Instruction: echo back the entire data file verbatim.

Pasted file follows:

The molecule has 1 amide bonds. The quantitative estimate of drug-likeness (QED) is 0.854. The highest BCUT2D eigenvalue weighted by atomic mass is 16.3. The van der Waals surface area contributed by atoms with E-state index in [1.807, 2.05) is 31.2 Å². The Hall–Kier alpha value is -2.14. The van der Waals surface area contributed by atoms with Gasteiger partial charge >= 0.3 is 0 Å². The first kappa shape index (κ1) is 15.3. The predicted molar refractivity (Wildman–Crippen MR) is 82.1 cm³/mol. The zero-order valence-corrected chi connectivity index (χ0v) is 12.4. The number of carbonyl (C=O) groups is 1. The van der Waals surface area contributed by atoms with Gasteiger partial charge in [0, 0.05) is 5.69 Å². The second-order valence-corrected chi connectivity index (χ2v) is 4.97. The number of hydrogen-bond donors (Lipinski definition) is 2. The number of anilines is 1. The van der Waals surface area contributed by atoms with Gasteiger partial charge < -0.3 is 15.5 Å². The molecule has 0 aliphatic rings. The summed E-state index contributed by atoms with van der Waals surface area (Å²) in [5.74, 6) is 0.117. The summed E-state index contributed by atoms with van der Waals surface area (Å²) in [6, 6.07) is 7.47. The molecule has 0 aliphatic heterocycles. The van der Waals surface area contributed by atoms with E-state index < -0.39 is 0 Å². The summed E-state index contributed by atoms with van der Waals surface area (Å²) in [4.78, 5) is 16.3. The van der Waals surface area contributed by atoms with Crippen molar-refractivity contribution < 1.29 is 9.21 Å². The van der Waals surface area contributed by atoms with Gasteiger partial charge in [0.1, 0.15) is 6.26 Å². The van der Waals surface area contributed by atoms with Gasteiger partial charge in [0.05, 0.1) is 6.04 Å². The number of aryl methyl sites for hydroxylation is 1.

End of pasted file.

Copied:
The molecule has 1 amide bonds. The quantitative estimate of drug-likeness (QED) is 0.854. The highest BCUT2D eigenvalue weighted by atomic mass is 16.3. The van der Waals surface area contributed by atoms with E-state index in [1.807, 2.05) is 31.2 Å². The Hall–Kier alpha value is -2.14. The van der Waals surface area contributed by atoms with Gasteiger partial charge >= 0.3 is 0 Å². The first kappa shape index (κ1) is 15.3. The predicted molar refractivity (Wildman–Crippen MR) is 82.1 cm³/mol. The zero-order valence-corrected chi connectivity index (χ0v) is 12.4. The number of carbonyl (C=O) groups is 1. The van der Waals surface area contributed by atoms with Gasteiger partial charge in [0, 0.05) is 5.69 Å². The second-order valence-corrected chi connectivity index (χ2v) is 4.97. The number of hydrogen-bond donors (Lipinski definition) is 2. The number of anilines is 1. The van der Waals surface area contributed by atoms with Gasteiger partial charge < -0.3 is 15.5 Å². The molecule has 0 aliphatic rings. The summed E-state index contributed by atoms with van der Waals surface area (Å²) in [5.74, 6) is 0.117. The summed E-state index contributed by atoms with van der Waals surface area (Å²) in [6, 6.07) is 7.47. The molecule has 0 aliphatic heterocycles. The van der Waals surface area contributed by atoms with E-state index < -0.39 is 0 Å². The summed E-state index contributed by atoms with van der Waals surface area (Å²) in [4.78, 5) is 16.3. The van der Waals surface area contributed by atoms with Crippen molar-refractivity contribution < 1.29 is 9.21 Å². The van der Waals surface area contributed by atoms with Gasteiger partial charge in [0.1, 0.15) is 6.26 Å². The van der Waals surface area contributed by atoms with Gasteiger partial charge in [0.05, 0.1) is 6.04 Å². The number of aryl methyl sites for hydroxylation is 1.